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Insurance Industry Is Being Dragged Into Subsidizing Illegal Marijuana Grow Houses

A presentation during the Combined Claims Conference Wednesday summarized the strategy: “The Growing Problem of Marijuana Grow Houses: Why are Insurance Claims Paying to Build Them, and Then Repair Them for Resale?”

Special Agent Mike McKee with the National Insurance Crime Bureau said organized criminal organizations are purchasing homes, often through overseas straw buyers. They start a fire and file a claim for damages. Using fire repairs as cover, the growers send in a construction crew to gut the interior of the house and install grow lights, ventilation and irrigation. Usually, the contractor bypasses the meter to save on electricity costs. Typically, no one lives in the home: Only marijuana plants.

Insurers get dragged into the scheme when the owner of the “grow house” buys an insurance policy for a rental property. When it’s time to shut down, the criminal organization submits a claim for damages — often through a public adjuster — saying that a tenant illegally converted the property without the owner’s knowledge.

McKee said each of the three grow house claims that he has investigated amounted to more than $250,000.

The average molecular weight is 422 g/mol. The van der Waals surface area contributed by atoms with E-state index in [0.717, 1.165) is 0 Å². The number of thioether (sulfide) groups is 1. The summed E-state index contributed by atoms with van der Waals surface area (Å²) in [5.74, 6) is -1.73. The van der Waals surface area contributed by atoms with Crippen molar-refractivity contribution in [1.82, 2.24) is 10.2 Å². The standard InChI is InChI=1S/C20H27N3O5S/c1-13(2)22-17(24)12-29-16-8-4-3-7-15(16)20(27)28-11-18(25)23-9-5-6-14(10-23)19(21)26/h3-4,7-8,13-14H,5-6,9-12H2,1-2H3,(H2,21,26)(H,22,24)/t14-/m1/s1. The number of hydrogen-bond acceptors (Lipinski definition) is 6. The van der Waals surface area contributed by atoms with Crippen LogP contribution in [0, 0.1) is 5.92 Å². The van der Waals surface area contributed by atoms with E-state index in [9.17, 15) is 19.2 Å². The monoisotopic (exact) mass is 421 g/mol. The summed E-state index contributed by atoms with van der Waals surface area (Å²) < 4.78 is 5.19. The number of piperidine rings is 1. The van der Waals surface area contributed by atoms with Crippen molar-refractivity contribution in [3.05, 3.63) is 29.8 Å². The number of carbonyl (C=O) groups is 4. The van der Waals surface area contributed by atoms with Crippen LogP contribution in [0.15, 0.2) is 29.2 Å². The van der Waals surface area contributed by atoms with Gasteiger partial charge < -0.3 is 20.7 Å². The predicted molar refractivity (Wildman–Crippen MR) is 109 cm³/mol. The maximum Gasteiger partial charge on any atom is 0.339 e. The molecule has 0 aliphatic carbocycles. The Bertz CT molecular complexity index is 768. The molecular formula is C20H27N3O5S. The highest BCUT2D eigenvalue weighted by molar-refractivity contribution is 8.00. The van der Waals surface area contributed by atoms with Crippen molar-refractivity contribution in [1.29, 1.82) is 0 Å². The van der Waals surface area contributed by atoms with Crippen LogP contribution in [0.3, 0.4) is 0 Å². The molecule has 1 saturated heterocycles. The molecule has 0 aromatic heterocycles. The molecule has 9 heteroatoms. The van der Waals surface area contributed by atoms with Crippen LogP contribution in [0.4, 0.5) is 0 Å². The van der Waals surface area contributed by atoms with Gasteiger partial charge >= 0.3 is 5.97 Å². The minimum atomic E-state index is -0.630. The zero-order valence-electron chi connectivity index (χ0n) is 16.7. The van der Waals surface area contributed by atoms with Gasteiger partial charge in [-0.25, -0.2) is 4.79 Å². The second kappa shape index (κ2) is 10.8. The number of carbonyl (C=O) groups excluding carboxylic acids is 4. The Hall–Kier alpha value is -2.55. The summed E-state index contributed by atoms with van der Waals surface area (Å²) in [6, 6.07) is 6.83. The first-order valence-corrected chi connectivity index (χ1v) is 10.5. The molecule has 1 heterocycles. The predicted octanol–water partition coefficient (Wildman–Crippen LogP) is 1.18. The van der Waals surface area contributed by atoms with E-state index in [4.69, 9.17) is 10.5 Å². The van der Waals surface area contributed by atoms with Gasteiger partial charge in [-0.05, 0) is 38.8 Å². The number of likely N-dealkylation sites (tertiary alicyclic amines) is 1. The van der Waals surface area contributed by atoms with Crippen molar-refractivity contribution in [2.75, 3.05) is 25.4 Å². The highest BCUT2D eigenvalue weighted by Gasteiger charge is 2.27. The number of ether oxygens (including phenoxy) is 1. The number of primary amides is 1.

“The exposure on these can be enormous,” said attorney Jon Coleman, who participated in the panel discussion.

Recreational marijuana is legal in California, but each household is limited to growing only six plants. Grow house owners bypass the legal market, where the plants are grown in commercial facilities.

McKee said grow houses are scattered in neighborhoods throughout Southern California. The tell-tale signs: Window shades are always drawn, the interior and exterior lights are always on and the lawn is brown. There’s no sign of life in the home, except from time to time a car pulls into the garage and pulls out a short while later. (Someone has to check on the crop.)

To Read The Rest Of This Article By Jim Sams on Insurance Journal

Published: March 11, 2020

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